Tuesday, November 18, 2014

Wherefore Art I a Librarian?

Megan A. Brooks recently wrote a blog post about how she decided to become a librarian. Seeing her story made me think about my own path to librarianship, and I realized I've never told my story publicly. Since I'm not ashamed to steal/borrow ideas from people I admire, I figured why not?


Really, it was one of those too often maligned career tests. But let me back up and tell you what led me to that test.

Pretty early on in my undergrad days, I came up with what I thought was practical plan: to double-major in education and history, and to teach high school when I got out. Everything went according to plan until I actually got in a classroom. You see, I loved teaching, but watching my pre-practicum (a fancy term for a pre-student teaching gig) host teacher interact with his students made me realize that that kind of teaching was more than I was ready for at that age. So I dropped the education part and finished with a single major, in history. This left my path a bit less defined.

After graduation I caromed from job to job. I was a residence counselor for an autistic teenager. I was an assistant manager at a fast food restaurant. I was the senior bookseller at a now bankrupt national bookstore chain. I even sold shoes for a while. Not the most direct or obvious path to librarianship, I know.

Then I landed in the most "grown up" job I'd had yet. It was also the job that made me more miserable than I'd ever been: I was a secretary for an insurance salesman. I'll admit I wasn't the best secretary - I still had some growing up to do - but he was among the worst bosses I've ever known. He cursed me out semi-regularly, disrespected me, and treated me generally like crap. When I finally got up the nerve to say something to the owner of the insurance agency where we both worked, my boss' father (yes, a family business) excused the horrid behavior with some throw away line like, "Well, you know he's under a lot of pressure."

To say I was miserable at that time would be an understatement. Luckily I still lived near my undergraduate alma mater and I reached out to the career counselors there for help. I really had no clue what to do with my life, but I knew I needed to change. And that's when I met the career test that changed my life.

I went in to the career center and they sat me down at a computer. This was so long ago (early 90s) that it was one of those amber on black screens and everything was command based and typed in - no point-and-click version to be had. The test asked me some expected questions like "What are you good at?" and "What do you like to do?" But it also asked me permutations that were less expected, at least to me, like, "What do you wish you were better at?" and "What things are you good at but you don't like doing?"

I don't remember how long the test took, we are talking about an event that took place almost 20 years ago after all, but I do remember at the end I had a list of 4 or 5 careers that would supposedly fit me. I only remember two of the things it listed: landscape architect and librarian. While those two things might seem like they have very little in common besides me, let me point out one important thing: both have art AND science. (Important side note: I got the exact same score on the math portion of the SATs as I did on the reading/verbal portion.)

I looked at the list of prospective fields/jobs for a while, and then I thought about my godmother who was a librarian at a hospital. I also thought about how much the librarians at my public library growing up had helped and taught me so much. I remembered being initiated into the mysteries of the archives, the (mostly) cut-and-dry parameters of the Dewey Decimal System, the variety of programs and things I'd seen librarians doing at that public library and at my college. And finally I thought about how, out of all the miserable grunt jobs I'd had after college, that bookstore had actually been a good job that turned sour when new management came on board.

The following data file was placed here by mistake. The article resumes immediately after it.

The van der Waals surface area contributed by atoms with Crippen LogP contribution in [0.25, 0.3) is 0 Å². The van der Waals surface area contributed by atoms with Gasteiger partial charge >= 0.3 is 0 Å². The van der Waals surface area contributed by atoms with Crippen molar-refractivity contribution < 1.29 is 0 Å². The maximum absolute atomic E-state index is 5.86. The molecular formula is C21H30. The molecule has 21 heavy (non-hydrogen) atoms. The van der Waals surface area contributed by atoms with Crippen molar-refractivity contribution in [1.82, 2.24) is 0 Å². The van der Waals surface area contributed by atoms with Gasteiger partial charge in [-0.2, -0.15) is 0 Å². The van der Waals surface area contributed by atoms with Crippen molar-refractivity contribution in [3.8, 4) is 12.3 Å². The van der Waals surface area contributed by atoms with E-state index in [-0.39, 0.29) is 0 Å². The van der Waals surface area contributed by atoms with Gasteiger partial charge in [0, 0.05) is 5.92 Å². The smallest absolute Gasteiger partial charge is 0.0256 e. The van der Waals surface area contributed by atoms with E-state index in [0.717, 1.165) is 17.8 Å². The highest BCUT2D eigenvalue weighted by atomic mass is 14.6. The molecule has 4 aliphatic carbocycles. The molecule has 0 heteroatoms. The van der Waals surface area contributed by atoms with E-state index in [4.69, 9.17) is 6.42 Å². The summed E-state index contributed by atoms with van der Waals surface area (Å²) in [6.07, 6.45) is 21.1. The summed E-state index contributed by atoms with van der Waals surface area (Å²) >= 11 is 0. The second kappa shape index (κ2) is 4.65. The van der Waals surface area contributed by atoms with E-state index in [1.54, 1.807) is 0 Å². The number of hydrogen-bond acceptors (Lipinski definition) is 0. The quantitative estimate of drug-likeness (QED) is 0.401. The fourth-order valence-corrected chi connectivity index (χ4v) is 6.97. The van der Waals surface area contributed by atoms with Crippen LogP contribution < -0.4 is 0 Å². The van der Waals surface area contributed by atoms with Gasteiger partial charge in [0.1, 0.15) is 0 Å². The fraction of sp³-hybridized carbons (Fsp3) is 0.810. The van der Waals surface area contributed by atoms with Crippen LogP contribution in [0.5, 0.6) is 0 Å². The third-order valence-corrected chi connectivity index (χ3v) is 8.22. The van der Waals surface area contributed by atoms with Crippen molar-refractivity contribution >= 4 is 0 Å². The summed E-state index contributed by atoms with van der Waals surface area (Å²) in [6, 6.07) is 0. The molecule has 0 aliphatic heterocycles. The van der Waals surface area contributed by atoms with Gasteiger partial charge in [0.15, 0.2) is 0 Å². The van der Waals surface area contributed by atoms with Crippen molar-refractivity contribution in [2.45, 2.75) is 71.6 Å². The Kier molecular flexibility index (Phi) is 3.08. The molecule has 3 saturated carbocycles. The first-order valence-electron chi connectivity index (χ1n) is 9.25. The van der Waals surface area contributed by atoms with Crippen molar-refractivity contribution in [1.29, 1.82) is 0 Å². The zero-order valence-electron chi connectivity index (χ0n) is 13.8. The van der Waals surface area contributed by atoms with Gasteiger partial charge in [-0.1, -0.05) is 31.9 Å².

That's when I made up my mind to become a librarian. I started looking at schools and studying for the GREs shortly thereafter.

How about you? How did you decide to enter this field? If you have a blog, maybe you could write a whole post about it?


  1. No blog, but I will comment here. I always wish I had a better answer to this question, but in the end it has been the best decision I ever made so that's what really matters. Anyway, I was semi-adrift in my mid to late twenties in an administrative job where I felt my brain dying a little bit day by day. With a French degree, I knew I likely needed to go back to school to obtain some other marketable skills that would lead to a fulfilling career. I'd thought about a masters in teaching English as a second language but was discouraged from that due to potential for low hours and pay. I had been volunteering at the local public library with people learning English as a new language, however, and loved that. I knew a former co-worker who had done the MLIS program at the school in our city and one day came across their website while doing some googling of local graduate programs. Something about it just seemed right and I went to an info session shortly thereafter. One of the professors at it (who would later become my most favorite during my time in the program) was so interesting to listen to and sold the program so well that I knew I needed to apply. My first attempt was not successful, but then neither was my former co-worker's. I took a year off the application cycle and then reapplied. At at 30, I had been accepted into library school! Still one of the best days of my life. So, TL;DR version is - it felt right and I knew the program was good so I went for it. Now that I'm graduated I love my new career and everything that comes along with it. Except for the student loans, but that's another story...

  2. Duly blogged!